The development of biosafety regulation in Africa in the context of the Cartagena protocol: legal and administrative issues Academic Article uri icon


  • The coming into force of the Biosafety Protocol (the Protocol) charts out a new direction in the growth and development of modern biotechnology. It is a timely and vital development given that in a very short time- frame, transgenic croplands have increased rapidly from zero in 1995 to 39.9 million hectares in 1999. Adoption rates to these transgenic crops have increased more than 23 times between 1996 and 1999. 1 Most of these have taken place in the industrial countries of the USA, Canada and Australia, and the developing countries of Argentina, China, Mexico and South Africa. 2 This decade will witness many African coun- tries adopting and commercializing transgenic crops. However, efforts to invest have to be guided by sound mechanisms for assessing risks and benefits. This is crucial to enable African governments to make informed choices and decisions. The Protocol, an internationally binding legal instru- ment concluded by parties to the Convention on Bio- logical Diversity (CBD), was the result of the work of the Ad Hoc Working Group on Biosafety, which was set up in 1995. The Protocol aims at comprehensively addressing concerns raised about biotechnology. These concerns include safe handling, use and transfer of living modified organisms (LMOs). 3 All parties to the Protocol are obligated to comply with its terms. However, the obligations set out in the Protocol do not fully align with the national needs and priorities of many African countries. The numerous areas of non-consensus within the Biosafety Working Group support the validity of this assertion. 4 The Protocol contains not only elements of compromise, but also provisions forced upon some parties, particularly Afri- can States. 5 However, most African States intend to implement the Protocol. 6 To provide a suitable frame- work for the implementation of the biosafety meas- ures, parties are required to put in place relevant national legislation. 7 For LMOs intended for direct use as feed, food or processing, only developed countries are obligated to put in place domestic regulatory frameworks, while developing countries, including those with economies in transition, need only make decisions based on risk assessments within a predict- able timeframe. 8 The challenge for African States is to put in place effective legal and administrative struc- tures to implement the Protocol. In this article, the objective is to investigate the basic requirements of the Protocol and to identify and pro- pose specific legal and administrative mechanisms that need to be instituted at the national and interna- tional levels to ensure that parties, especially African countries, comply with their obligations. The article seeks to articulate the principles on which these mech- anisms should be founded. Emphasis will be placed on effective strategies for implementing the Protocol and the roles that civil society can play to monitor and ensure compliance. Lastly, recommendations are pre- sented that may help realize national needs and prior- ities in biotechnology and biosafety in Africa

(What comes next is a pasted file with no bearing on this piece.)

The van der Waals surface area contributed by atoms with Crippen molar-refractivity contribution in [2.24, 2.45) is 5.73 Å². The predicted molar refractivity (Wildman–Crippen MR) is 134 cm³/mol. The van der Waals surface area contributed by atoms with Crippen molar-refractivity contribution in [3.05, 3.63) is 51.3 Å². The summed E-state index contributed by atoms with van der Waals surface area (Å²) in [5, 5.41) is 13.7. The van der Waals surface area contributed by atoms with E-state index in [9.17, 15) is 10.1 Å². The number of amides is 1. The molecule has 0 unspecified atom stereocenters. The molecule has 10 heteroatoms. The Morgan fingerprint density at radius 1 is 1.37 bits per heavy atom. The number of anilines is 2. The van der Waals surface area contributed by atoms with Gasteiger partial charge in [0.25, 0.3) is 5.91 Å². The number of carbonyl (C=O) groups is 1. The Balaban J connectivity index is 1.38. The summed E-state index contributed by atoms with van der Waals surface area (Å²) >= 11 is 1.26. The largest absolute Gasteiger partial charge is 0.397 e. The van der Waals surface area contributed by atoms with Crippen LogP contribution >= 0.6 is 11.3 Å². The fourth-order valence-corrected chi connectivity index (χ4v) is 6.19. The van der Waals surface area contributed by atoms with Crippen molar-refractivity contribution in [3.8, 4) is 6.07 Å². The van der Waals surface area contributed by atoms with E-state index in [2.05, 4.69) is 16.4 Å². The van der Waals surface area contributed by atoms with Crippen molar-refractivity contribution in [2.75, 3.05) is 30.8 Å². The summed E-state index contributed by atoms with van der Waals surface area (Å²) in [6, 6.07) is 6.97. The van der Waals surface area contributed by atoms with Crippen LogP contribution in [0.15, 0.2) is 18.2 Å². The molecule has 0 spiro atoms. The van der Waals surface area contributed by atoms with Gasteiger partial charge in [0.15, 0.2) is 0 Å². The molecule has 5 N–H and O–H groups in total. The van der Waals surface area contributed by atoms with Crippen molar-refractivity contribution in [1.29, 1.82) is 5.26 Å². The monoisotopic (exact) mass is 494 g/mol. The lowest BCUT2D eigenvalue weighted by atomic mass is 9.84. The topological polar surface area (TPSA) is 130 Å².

publication date

  • 2002


  • Africa
  • Biosafety
  • Biosafety Protocol
  • Biosafety Regulation
  • Cartagena Protocol

start page

  • 62

end page

  • 73


  • 11


  • 1